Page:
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Why you’re seeing lots of teens at work this summer — but still so many empty lifeguard chairs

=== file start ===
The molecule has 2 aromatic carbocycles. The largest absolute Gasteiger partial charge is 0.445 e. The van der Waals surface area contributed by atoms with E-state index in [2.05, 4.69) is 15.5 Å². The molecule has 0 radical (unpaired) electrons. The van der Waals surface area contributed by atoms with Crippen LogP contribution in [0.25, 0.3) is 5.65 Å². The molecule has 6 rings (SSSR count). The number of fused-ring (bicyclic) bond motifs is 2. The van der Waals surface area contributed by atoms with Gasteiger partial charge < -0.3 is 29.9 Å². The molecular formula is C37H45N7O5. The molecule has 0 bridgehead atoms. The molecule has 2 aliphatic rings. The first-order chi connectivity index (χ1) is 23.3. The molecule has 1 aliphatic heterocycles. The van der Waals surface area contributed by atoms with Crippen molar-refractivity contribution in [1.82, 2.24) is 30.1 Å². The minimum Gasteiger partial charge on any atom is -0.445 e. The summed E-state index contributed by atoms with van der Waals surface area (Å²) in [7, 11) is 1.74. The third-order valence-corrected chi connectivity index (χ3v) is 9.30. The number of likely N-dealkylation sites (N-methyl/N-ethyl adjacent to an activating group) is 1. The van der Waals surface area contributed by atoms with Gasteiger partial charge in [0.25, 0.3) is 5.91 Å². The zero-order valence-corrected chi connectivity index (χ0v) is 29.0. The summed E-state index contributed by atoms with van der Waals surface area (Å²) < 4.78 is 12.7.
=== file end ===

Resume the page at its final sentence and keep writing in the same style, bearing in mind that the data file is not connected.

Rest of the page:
New York CNN  —  Your kid’s summer camp is likely fully staffed. The ice cream store near you probably doesn’t have a “help wanted” sign up. But your local swimming pool or nearby beach could probably use a lot more lifeguards to keep it fully open this summer. “Teens are coming back in. They’re more engaged in the job market than their much older brothers and sisters,” said Paul Harrington, a labor economist at Rhode Island College who coauthors an annual report on the teen summer job outlook. The shift is a refreshing change after the pandemic drove many teens away from working during their summer breaks. And yet, lifeguards are in much shorter supply. More teens want to work The share of teenagers who are looking for work or who are currently working, also referred to as the teen labor force participation rate, has been steadily increasing. Heading into the summer, the labor force participation rate for people ages 16 to 19 was 37.4%, according to fresh data from the June jobs report released on Friday. That’s close to the highest level it’s been since 2009. Eric Brotherson, human resources manager at Glenwood Caverns Adventure Park, an amusement park located in the heart of the Colorado Rockies, is witnessing that firsthand. Sitting 7,100 feet above sea level in the heart of the Colorado Rockies, Glenwood Caverns Adventure Park in Glenwood Springs, Colorado, is home to rollercoasters and attractions ranging from gondola rides and cave tours. The amusement park is celebrating its 25th summer. Courtesy Glenwood Caverns Adventure Park “Hiring right now is way better than it was a year ago,” he said. “We’re in a good spot.” The park aims to employ around 250 people each summer, which in recent years has been a big challenge, Brotherson said. That prompted him to start recruitment efforts for this summer much earlier than in prior years. A little trick he’s learned is to always text applicants before calling them. “We found that so many young applicants don’t have a voicemail or don’t check them,” he said. But when he texts them notifying them that he’ll be calling soon to interview them, they almost always pick up, he noted. Pay increases are certainly helping Andy Pritikin, owner and director of Liberty Lake Day Camp in Bordentown, said in prior summers some staff he greeted at orientations before camp started were nowhere to be found on the first day of camp. After the pandemic caused a spike in mental health problems, particularly for cooped-up teens and 20-year-olds, Pritikin said many parents he heard from told their kids to prioritize their mental health by doing things they enjoy, like going away with friends or relaxing at the beach rather than working. “Now I’m seeing parents pushing their kids to work again,” said Pritikin, who employs around 350 staff members each summer. This year, he said, “there are no staffing issues at all.” But pay increases are also playing a role. Even though he can’t match the wages at service and retail jobs, which have spiked since the pandemic, he has steadily increased pay. Ten years ago, high school-aged camp staff made around $1,000 for an entire summer. Now most are making close to $2,100, not including tips. Andy Pritikin, the owner and director of Liberty Lake Day Camp in Mansfield Township, New Jersey, has struggled to hire enough staff to meet a surge in camper demand since the pandemic. Part of the reason, he said, was that parents weren't pushing their kids to take summer jobs. But this summer is different, he said. Courtesy Frank Burkhauser Overall, inflation-adjusted median weekly pay for teens ages 16 to 19 grew from $289 in 2019 to $336 in 2023, a 13% increase, according to estimates Harrington and his coauthors of the teen summer job outlook report made using government data. On a percentage basis, those gains outpace what all other age groups 20 years and up saw during the summer from 2023 to 2019. The gains have come as employers have become more desperate to hire workers, due to persistent shortages in the labor market. But wages in the overall labor market have started to slow as more positions get filled. Still, even with the wage gains teens have seen, many of them could be taking jobs this summer out of financial necessity. “Teens may be helping out their own households in many cases, saving for the high cost of college,” Andrew Challenger, senior vice president of Challenger, Gray & Christmas, an outplacement and business research firm, said in a recent statement. He’s forecasting that 1.3 million teens will be employed this summer. That would amount to 300,000 more teen workers compared to last summer, but is still slightly below the average over the past decade. Campers and counselors sit at the campfire ring, Thursday, June 20, 2024, at YMCA Camp Kern in Oregonia, Ohio. Joshua A. Bickel/AP Even with pay bumps, some shortages persist Nationwide, hiring an ample number of lifeguards to staff beaches, pools and waterparks has continued to be a major challenge. Last year, over 300,000 pools were closed or operating at a limited capacity due to a lifeguard shortage, according to the American Lifeguard Association. New York City has had a particularly hard time hiring lifeguards over the last few summers — and this year isn’t looking much better. That’s despite offering returning lifeguards a $1,000 bonus if they stay on through August 25 as well as raising hourly wages to $22, a 3% increase from last summer and a 13% increase from 2022. Additionally, in order to attract more workers, the city eased the requirements this year for lifeguards staffing the shallowest pools. But heading into the July 4 weekend, just 750 lifeguards were working across 50 public pools and eight beaches in New York City. That’s well below the 1,000 lifeguards the city estimates it needs to fully staff those beaches and pools. However, it’s more than there were at the same time last year, New York City Mayor Eric Adams told reporters at a press conference earlier in the week. Lifeguards prepare for the opening of the Astoria Pool in the New York City borough of Queens on June 27, 2024. The pool sees over 3,000 people on a typical summer weekday. Spencer Platt/Getty Images To contend with the shortage, the city has opted to close off sections of beaches and pools rather than closing some locations entirely, Gregg McQueen, a spokesperson for the city’s parks department, told CNN. “We adjust the available swimming space based on daily lifeguard headcount. We’ll always open as much swimming space as possible,” McQueen said. Adams has been advocating for expediting work licenses for migrants and asylum-seekers to ease lifeguard shortages. “It makes no sense that we have jobs that are available, could be filled, and we’re not allowing employees to fill them,” he said. But, nationally, the pay raises going to lifeguards are likely enticing more people to get certified, said Tom Gill, vice president of the United States Lifesaving Association, a nonprofit organization that certifies agencies that hire lifeguards at beaches. “There is not an agency I am aware of that has not raised their pay rate in the last two years substantially,” Gill said. But he acknowledged that raises alone are not enough to combat the shortage of lifeguards. “Lifeguard agencies are facing competition that does not involve physical standards, intense training and the responsibility of the lives of thousands of swimmers in a dynamic environment daily,” he said.